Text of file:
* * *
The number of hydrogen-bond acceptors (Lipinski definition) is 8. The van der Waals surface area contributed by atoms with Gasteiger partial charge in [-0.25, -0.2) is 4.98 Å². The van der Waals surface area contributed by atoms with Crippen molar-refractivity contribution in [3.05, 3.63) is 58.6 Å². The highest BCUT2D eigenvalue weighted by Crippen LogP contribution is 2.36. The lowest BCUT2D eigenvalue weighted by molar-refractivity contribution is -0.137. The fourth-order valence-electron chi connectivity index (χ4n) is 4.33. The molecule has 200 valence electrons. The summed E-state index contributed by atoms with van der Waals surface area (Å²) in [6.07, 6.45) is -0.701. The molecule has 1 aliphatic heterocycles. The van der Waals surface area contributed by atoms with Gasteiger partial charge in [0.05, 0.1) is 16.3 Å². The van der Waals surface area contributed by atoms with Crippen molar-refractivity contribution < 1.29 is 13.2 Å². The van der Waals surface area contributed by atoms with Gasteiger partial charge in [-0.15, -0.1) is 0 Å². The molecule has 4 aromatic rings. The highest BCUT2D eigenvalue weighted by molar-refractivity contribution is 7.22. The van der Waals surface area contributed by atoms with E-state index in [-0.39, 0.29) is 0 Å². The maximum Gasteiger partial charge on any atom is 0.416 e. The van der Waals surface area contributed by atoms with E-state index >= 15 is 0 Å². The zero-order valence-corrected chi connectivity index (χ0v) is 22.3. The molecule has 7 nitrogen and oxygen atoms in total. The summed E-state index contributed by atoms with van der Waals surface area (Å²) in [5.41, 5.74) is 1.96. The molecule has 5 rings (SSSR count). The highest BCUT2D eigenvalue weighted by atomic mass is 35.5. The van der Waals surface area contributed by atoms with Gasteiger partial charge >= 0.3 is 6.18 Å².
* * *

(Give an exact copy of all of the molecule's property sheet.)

The number of hydrogen-bond acceptors (Lipinski definition) is 8. The van der Waals surface area contributed by atoms with Gasteiger partial charge in [-0.25, -0.2) is 4.98 Å². The van der Waals surface area contributed by atoms with Crippen molar-refractivity contribution in [3.05, 3.63) is 58.6 Å². The highest BCUT2D eigenvalue weighted by Crippen LogP contribution is 2.36. The lowest BCUT2D eigenvalue weighted by molar-refractivity contribution is -0.137. The fourth-order valence-electron chi connectivity index (χ4n) is 4.33. The molecule has 200 valence electrons. The summed E-state index contributed by atoms with van der Waals surface area (Å²) in [6.07, 6.45) is -0.701. The molecule has 1 aliphatic heterocycles. The van der Waals surface area contributed by atoms with Gasteiger partial charge in [0.05, 0.1) is 16.3 Å². The van der Waals surface area contributed by atoms with Crippen molar-refractivity contribution < 1.29 is 13.2 Å². The van der Waals surface area contributed by atoms with Gasteiger partial charge in [-0.15, -0.1) is 0 Å². The molecule has 4 aromatic rings. The highest BCUT2D eigenvalue weighted by molar-refractivity contribution is 7.22. The van der Waals surface area contributed by atoms with E-state index in [-0.39, 0.29) is 0 Å². The maximum Gasteiger partial charge on any atom is 0.416 e. The van der Waals surface area contributed by atoms with E-state index >= 15 is 0 Å². The zero-order valence-corrected chi connectivity index (χ0v) is 22.3. The molecule has 7 nitrogen and oxygen atoms in total. The summed E-state index contributed by atoms with van der Waals surface area (Å²) in [5.41, 5.74) is 1.96. The molecule has 5 rings (SSSR count). The highest BCUT2D eigenvalue weighted by atomic mass is 35.5. The van der Waals surface area contributed by atoms with Gasteiger partial charge >= 0.3 is 6.18 Å².